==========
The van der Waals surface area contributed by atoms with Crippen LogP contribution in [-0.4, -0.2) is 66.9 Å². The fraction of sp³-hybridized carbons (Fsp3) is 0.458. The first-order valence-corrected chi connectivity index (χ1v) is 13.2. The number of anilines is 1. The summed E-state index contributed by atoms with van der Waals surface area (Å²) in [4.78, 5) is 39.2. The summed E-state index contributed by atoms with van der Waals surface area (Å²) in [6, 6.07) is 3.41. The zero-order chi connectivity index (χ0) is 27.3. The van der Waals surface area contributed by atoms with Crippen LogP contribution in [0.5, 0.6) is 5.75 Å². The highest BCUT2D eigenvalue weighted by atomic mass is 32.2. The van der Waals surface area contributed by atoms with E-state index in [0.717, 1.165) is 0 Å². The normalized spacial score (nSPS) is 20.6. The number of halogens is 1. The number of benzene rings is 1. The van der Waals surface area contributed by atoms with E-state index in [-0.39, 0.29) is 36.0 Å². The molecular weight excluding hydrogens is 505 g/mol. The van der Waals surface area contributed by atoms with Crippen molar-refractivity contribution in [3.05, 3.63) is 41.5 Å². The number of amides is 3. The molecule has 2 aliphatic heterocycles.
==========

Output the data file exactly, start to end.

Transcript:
The van der Waals surface area contributed by atoms with Crippen LogP contribution in [-0.4, -0.2) is 66.9 Å². The fraction of sp³-hybridized carbons (Fsp3) is 0.458. The first-order valence-corrected chi connectivity index (χ1v) is 13.2. The number of anilines is 1. The summed E-state index contributed by atoms with van der Waals surface area (Å²) in [4.78, 5) is 39.2. The summed E-state index contributed by atoms with van der Waals surface area (Å²) in [6, 6.07) is 3.41. The zero-order chi connectivity index (χ0) is 27.3. The van der Waals surface area contributed by atoms with Crippen LogP contribution in [0.5, 0.6) is 5.75 Å². The highest BCUT2D eigenvalue weighted by atomic mass is 32.2. The van der Waals surface area contributed by atoms with E-state index in [0.717, 1.165) is 0 Å². The normalized spacial score (nSPS) is 20.6. The number of halogens is 1. The number of benzene rings is 1. The van der Waals surface area contributed by atoms with E-state index in [-0.39, 0.29) is 36.0 Å². The molecular weight excluding hydrogens is 505 g/mol. The van der Waals surface area contributed by atoms with Crippen molar-refractivity contribution in [3.05, 3.63) is 41.5 Å². The number of amides is 3. The molecule has 2 aliphatic heterocycles.